In conclusion, there is no evidence from the existing randomized experiments that the status of the signatory of letters that seek responses has any impact on the likelihood or promptness of response—even if the status has been conferred by the British monarch. In discussing this paper, our colleague Sir Iain assured us that he was grateful for the high rate of response to his letters to 42 senior members of the British medical establishment; was confirmed in his prediction that his recently acquired (in 2001) status would not have much impact on the likelihood of his letters being answered; but remains very grateful for the honour conferred on him and his colleagues (including us) by his knighthood (Iain Chalmers, personal communication).

Notes

Competing interests None declared.

Guarantor MC.

Contributorship MC refined an idea conceived by Iain Chalmers, conducted the analyses, drafted the manuscript and agreed the final version. LC extracted data, revised the manuscript and agreed the final version. TC extracted data, revised the manuscript and agreed the final version.

Acknowledgments We are grateful to Iain Chalmers, Phil Alderson and Lizi Holmes (Gliddon) for their assistance with the conduct of the randomized trial, and to the respondents to the original letters. We are also grateful to Iain for his suggestions, which improved an earlier version of this manuscript.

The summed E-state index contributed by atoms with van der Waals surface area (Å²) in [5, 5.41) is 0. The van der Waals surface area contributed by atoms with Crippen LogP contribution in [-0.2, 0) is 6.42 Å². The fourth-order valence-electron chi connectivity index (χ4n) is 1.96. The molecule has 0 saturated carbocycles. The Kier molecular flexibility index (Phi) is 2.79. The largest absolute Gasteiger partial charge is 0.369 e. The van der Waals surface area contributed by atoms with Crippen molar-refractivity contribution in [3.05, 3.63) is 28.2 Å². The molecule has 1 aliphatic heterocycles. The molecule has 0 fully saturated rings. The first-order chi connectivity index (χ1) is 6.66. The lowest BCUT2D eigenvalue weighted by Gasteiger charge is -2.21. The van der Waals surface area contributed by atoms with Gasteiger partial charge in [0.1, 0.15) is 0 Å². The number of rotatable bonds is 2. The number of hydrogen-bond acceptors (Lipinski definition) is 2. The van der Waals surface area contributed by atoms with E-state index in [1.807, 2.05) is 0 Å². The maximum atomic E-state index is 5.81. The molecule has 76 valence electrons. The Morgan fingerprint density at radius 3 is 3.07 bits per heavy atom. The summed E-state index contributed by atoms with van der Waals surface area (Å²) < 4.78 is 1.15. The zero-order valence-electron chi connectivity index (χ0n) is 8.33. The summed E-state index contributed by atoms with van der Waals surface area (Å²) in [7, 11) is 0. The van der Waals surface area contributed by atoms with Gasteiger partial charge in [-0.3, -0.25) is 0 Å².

References

1. Alderson P, Gliddon L, Chalmers I. Academic recognition of critical appraisal and systematic reviews in British postgraduate medical education. Medical Education 2003;37: 386. [PubMed]
2. Edwards P, Roberts I, Clarke M, et al. Increasing response rates to postal questionnaires: systematic review. BMJ 2002;324: 1183. [PMC free article] [PubMed]
3. Edwards P, Roberts I, Clarke M, et al. Methods to increase response rates to postal questionnaires. Cochrane Database of Systematic Reviews 2007;2: MR000008. DOI: 10.1002/14651858.MR000008.pub3 [PubMed] [Cross Ref]
4. Horowitz JL, Sedlacek WE. Initial returns on mail questionnaires: a literature review and research note. Research in Higher Education 1974;2: 361-7
5. Rucker M, Hughes R, Thompson R, Harrison A, Vanderlip N. Personalization of mail surveys: too much of a good thing? Educational and Psychological Measurement 1984;44: 893-905

Articles from Journal of the Royal Society of Medicine are provided here courtesy of Royal Society of Medicine Press